Quantum sensors on the verge of a breakthrough
“Quantum sensing is considered as the hidden champion among quantum technologies, “ explained Dr. Peter Knittel, scientist at Fraunhofer IAF, right at the beginning of the event. While many different areas of quantum technology are currently seeing major developments, quantum sensing is already ahead of the curve: Building on the research findings of recent decades, major technological advances are expected in the coming years.
According to current forecasts, the market for quantum sensing applications is expected to grow steadily in the current decade. This is mainly due to three key advantages: First, the high resolution of quantum sensors plays an outstandingly important role for micro- and nanoelectronics, and second, the high precision of the technology is crucial in the fields of navigation and autonomous driving. The fact that quantum sensors are capable of delivering highly accurate results in a minimally invasive manner also paves new paths in medicine and biotechnology.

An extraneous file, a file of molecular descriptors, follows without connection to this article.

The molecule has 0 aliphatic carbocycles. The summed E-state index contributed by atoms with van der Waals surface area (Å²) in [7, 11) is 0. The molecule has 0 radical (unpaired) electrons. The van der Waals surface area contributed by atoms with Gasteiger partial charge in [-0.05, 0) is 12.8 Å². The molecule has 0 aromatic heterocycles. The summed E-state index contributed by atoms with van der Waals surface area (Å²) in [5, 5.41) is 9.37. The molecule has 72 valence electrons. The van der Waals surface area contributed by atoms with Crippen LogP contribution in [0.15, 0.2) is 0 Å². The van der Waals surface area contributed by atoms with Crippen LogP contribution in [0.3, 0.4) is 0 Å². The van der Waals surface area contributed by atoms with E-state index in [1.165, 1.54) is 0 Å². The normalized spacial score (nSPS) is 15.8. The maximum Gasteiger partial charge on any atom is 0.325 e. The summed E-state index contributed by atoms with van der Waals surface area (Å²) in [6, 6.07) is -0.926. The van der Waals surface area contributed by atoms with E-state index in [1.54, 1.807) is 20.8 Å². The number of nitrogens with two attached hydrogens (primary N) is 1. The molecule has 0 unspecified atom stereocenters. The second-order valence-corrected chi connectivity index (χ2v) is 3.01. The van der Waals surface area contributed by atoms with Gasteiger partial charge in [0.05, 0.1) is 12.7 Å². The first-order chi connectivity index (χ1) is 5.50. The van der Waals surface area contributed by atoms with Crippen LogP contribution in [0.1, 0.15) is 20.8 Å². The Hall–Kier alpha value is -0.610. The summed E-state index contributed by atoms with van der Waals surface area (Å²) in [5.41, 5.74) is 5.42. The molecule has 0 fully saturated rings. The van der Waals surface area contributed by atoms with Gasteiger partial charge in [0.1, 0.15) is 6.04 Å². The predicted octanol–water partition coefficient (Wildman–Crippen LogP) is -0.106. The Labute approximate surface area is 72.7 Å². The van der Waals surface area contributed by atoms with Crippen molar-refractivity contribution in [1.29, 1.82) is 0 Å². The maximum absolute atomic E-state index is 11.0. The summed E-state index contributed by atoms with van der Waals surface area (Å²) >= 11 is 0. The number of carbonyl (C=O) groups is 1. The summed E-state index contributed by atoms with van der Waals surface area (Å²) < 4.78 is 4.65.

Dr. Peter Knittel concluded his presentation with an overview of the research activities in the field of diamond-based quantum sensing at Fraunhofer IAF. Dr. Xavier Vidal, also scientist at Fraunhofer IAF, had the opportunity to present his research topic: Magnetic imaging by widefield microscopy. This technology is based on a non-scanning principle and offers very high spatial resolution with a short measurement time. Other program contributions were provided by representatives of Element Six, Tokyo Institute of Technology, TNO, Diatope, Quantum Diamonds, attocube systems, NVision, QZabre, Fraunhofer IWM and Quantum Diamond Technologies Inc.